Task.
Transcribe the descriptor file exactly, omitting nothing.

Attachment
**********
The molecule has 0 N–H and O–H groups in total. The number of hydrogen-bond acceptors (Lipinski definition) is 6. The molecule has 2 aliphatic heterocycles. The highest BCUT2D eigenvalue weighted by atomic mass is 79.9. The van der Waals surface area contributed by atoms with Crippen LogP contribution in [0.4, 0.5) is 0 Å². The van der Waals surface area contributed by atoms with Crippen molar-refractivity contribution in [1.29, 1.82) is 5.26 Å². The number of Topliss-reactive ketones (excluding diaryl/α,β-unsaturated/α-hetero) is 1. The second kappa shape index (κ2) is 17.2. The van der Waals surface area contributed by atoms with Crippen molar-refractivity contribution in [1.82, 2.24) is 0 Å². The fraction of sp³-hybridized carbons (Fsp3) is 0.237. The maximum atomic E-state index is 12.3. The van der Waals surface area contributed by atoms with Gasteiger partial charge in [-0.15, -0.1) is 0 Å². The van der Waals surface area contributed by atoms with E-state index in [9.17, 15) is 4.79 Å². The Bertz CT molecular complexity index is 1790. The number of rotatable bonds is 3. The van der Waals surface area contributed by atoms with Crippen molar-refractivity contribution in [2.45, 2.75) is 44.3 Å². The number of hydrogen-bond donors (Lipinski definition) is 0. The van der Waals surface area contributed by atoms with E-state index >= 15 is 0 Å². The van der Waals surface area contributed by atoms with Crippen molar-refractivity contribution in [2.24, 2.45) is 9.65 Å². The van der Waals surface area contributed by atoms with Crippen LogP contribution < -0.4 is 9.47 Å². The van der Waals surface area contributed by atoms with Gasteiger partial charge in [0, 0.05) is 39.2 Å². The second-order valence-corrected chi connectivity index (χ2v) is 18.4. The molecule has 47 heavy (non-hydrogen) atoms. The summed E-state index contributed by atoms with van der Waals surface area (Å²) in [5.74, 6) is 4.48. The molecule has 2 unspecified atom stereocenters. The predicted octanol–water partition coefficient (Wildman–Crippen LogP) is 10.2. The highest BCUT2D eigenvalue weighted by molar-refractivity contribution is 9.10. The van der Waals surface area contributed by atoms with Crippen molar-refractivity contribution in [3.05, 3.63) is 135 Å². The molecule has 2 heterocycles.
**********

The molecule has 0 N–H and O–H groups in total. The number of hydrogen-bond acceptors (Lipinski definition) is 6. The molecule has 2 aliphatic heterocycles. The highest BCUT2D eigenvalue weighted by atomic mass is 79.9. The van der Waals surface area contributed by atoms with Crippen LogP contribution in [0.4, 0.5) is 0 Å². The van der Waals surface area contributed by atoms with Crippen molar-refractivity contribution in [1.29, 1.82) is 5.26 Å². The number of Topliss-reactive ketones (excluding diaryl/α,β-unsaturated/α-hetero) is 1. The second kappa shape index (κ2) is 17.2. The van der Waals surface area contributed by atoms with Crippen molar-refractivity contribution in [1.82, 2.24) is 0 Å². The fraction of sp³-hybridized carbons (Fsp3) is 0.237. The maximum atomic E-state index is 12.3. The van der Waals surface area contributed by atoms with Gasteiger partial charge in [-0.15, -0.1) is 0 Å². The van der Waals surface area contributed by atoms with E-state index in [9.17, 15) is 4.79 Å². The Bertz CT molecular complexity index is 1790. The number of rotatable bonds is 3. The van der Waals surface area contributed by atoms with Crippen molar-refractivity contribution in [2.45, 2.75) is 44.3 Å². The number of hydrogen-bond donors (Lipinski definition) is 0. The van der Waals surface area contributed by atoms with E-state index >= 15 is 0 Å². The van der Waals surface area contributed by atoms with Crippen molar-refractivity contribution in [2.24, 2.45) is 9.65 Å². The van der Waals surface area contributed by atoms with Crippen LogP contribution < -0.4 is 9.47 Å². The van der Waals surface area contributed by atoms with Gasteiger partial charge in [0, 0.05) is 39.2 Å². The second-order valence-corrected chi connectivity index (χ2v) is 18.4. The molecule has 47 heavy (non-hydrogen) atoms. The summed E-state index contributed by atoms with van der Waals surface area (Å²) in [5.74, 6) is 4.48. The molecule has 2 unspecified atom stereocenters. The predicted octanol–water partition coefficient (Wildman–Crippen LogP) is 10.2. The highest BCUT2D eigenvalue weighted by molar-refractivity contribution is 9.10. The van der Waals surface area contributed by atoms with Crippen molar-refractivity contribution in [3.05, 3.63) is 135 Å². The molecule has 2 heterocycles.